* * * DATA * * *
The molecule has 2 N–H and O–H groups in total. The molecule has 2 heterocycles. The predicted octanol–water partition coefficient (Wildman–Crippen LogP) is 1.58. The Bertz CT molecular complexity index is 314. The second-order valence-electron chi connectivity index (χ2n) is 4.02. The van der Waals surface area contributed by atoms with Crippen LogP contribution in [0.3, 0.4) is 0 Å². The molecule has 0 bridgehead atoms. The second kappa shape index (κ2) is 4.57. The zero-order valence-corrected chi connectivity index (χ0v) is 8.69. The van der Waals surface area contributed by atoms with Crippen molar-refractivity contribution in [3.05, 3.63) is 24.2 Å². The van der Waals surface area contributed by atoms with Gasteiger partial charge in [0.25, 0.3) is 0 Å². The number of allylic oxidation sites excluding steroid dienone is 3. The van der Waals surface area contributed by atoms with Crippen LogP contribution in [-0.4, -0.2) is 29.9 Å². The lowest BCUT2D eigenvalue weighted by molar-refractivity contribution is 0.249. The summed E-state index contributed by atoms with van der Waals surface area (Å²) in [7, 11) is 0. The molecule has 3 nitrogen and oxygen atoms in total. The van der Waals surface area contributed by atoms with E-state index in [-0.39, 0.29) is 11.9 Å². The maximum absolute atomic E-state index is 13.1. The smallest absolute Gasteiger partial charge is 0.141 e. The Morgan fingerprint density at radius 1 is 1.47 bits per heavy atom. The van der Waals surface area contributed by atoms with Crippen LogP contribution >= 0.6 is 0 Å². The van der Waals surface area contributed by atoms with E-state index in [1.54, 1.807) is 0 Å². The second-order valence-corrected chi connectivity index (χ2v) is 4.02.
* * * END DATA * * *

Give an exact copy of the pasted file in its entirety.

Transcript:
The molecule has 2 N–H and O–H groups in total. The molecule has 2 heterocycles. The predicted octanol–water partition coefficient (Wildman–Crippen LogP) is 1.58. The Bertz CT molecular complexity index is 314. The second-order valence-electron chi connectivity index (χ2n) is 4.02. The van der Waals surface area contributed by atoms with Crippen LogP contribution in [0.3, 0.4) is 0 Å². The molecule has 0 bridgehead atoms. The second kappa shape index (κ2) is 4.57. The zero-order valence-corrected chi connectivity index (χ0v) is 8.69. The van der Waals surface area contributed by atoms with Crippen molar-refractivity contribution in [3.05, 3.63) is 24.2 Å². The van der Waals surface area contributed by atoms with Gasteiger partial charge in [0.25, 0.3) is 0 Å². The number of allylic oxidation sites excluding steroid dienone is 3. The van der Waals surface area contributed by atoms with Crippen LogP contribution in [-0.4, -0.2) is 29.9 Å². The lowest BCUT2D eigenvalue weighted by molar-refractivity contribution is 0.249. The summed E-state index contributed by atoms with van der Waals surface area (Å²) in [7, 11) is 0. The molecule has 3 nitrogen and oxygen atoms in total. The van der Waals surface area contributed by atoms with E-state index in [-0.39, 0.29) is 11.9 Å². The maximum absolute atomic E-state index is 13.1. The smallest absolute Gasteiger partial charge is 0.141 e. The Morgan fingerprint density at radius 1 is 1.47 bits per heavy atom. The van der Waals surface area contributed by atoms with Crippen LogP contribution >= 0.6 is 0 Å². The van der Waals surface area contributed by atoms with E-state index in [1.54, 1.807) is 0 Å². The second-order valence-corrected chi connectivity index (χ2v) is 4.02.